Thankfully the art style, all hand-drawn traditional animation is beautiful – the flashbacks are done in soft-focus almost water-colour and modern day is all vibrant and brimming with detail.  Also the character of Taeko was well realised and I did find myself relating to her, causing me to reminisce over my own schooldays.  Yet it’s a movie that takes a long time to get to it’s point, focusing on the mundane a bit too much (as some Japanese animation has a tendency of doing) and is a story that’s simply ‘nice’ rather than all that engaging.  If you’re a fan of Studio Ghibli it’s still worth a look, but for me, the studio has done better.

The Blu-ray looks lush…very sharp and colourful and only slightly soft I guess when the movie requires it.  The English dub although only in Dolby 2.0 is clear and works well.  This isn’t a particularly atmospheric movie so don’t expect it to wow in that department – although that closing theme song was quite lovely.  The extras are slightly above average for a Studio Ghibli release – storyboards, behind the scenes of the voice casting, a detailed (subtitled) making of and some trailers.  So decent treatment for an enjoyable if not exactly essential movie.

Verdict:

(the movie)  3 /5

(the Blu-ray)  4 /5

Star Wars: Episode VII


Viewed – 22 December 2015  Cinema

The Force Awakens

So much will already have been said, written and tweeted regarding this much hyped and highly anticipated seventh episode in the once beloved saga, that my opinion will matter little … but hear me out because to say I have been looking forward to this movie all year, is an understatement.  It’s one of those movies that surely can’t meet the giddy expectations I and many others have bestowed upon it or recapture that wonder and magic I felt on seeing the classic trilogy as a child.  Or can it?

StarWarsTFA

The story follows primarily two characters, that of storm trooper Fin (John Boyega) who has a moment of uncertainty that causes him to flee the first order (the new evil villains in place of the empire), and that of scavenger farm girl Rey (Daisy Ridley – a fantastic find).  The two unwittingly get thrown together and stumble upon wonderfully cute and attitude-filled droid, bb-8 who has a map that could lead to an in-hiding Luke Skywalker’s location.  New bad guy Kylo Ren is searching for him to prevent any possibility of the Jedi’s turning up and wrecking his plans for galactic domination.  Along the way the two would-be heroes find help from two familiar faces, namely Han Solo (Harrison Ford) and Chewbacca.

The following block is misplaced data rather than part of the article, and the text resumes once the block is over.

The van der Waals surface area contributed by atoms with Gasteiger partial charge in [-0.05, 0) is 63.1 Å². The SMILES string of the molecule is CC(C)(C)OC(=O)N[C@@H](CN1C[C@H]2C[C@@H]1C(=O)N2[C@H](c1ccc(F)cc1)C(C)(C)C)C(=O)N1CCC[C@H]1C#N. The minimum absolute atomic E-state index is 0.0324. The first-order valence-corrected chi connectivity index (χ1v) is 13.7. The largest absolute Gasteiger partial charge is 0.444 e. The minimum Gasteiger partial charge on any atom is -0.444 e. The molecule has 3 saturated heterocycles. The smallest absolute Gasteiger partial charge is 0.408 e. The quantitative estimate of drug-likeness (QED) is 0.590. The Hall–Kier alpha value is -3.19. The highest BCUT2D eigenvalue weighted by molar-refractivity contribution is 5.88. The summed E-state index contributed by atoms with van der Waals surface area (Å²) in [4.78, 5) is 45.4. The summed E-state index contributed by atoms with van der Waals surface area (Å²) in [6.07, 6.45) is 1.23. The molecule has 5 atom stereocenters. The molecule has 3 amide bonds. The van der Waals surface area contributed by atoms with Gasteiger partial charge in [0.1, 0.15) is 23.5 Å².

StarWarsTFA2Now let it be said this movie plays heavy homage to the original three movies, especially the first 1977 classic, with clever in-jokes, subtle nods and a few plot similarities.  However it also manages to sprinkle the old with many fresh ideas of it’s own and with a script that has clearly been written with genuine care for it’s characters whilst ensuring it all feels like a Star Wars movie, I came away from this very impressed indeed.  New faces Fin & Rey do a perfect job of giving us someone new and interesting to invest our time in whilst leaving them mysterious enough to build on in later sequels.  Han Solo, Chewbacca and (formerly Princess now General) Leia (Carrie Fisher) all feel vital to the plot also, with Han especially helping drive the story alongside his younger co-stars.  Add to this a villain with real depth in the shape of Darth Vader-wannabe Kylo Ren and all the ingredients are in place.  Director J J Abrams has done a stellar job, capturing the correct feel and tone and also filling the movie with spectacular action, yet making sure there was all the depth and believable characterisation that had been (for the most part) missing from the prequels.

StarWarsTFA1

I’ll add a few nit picks that are simply that, as this is a movie that does nearly everything right and fixes many issues the prequels (and to an extent) even the original trilogy had – but Supreme Leader Snoke just wasn’t very scary or intimidating and just looked like an out-dated CGI effect (made all the more jarring considering the movie’s otherwise reliance on practical effects).  Also, considering the hype surrounding Kylo Ren’s bad-ass three-pronged light sabre in the trailers; this guy is wielding it every chance he gets (even during a couple of tantrums) and so the build up to him actually using it in a duel is watered down due to over-exposure.  Also the many nods to A New Hope are a bit too blatant at times (and did we really need another death star?).

But … like I said small things in what is easily the best movie in the franchise since The Empire Strikes Back.   The Force truly has awakened.

Verdict:  5 /5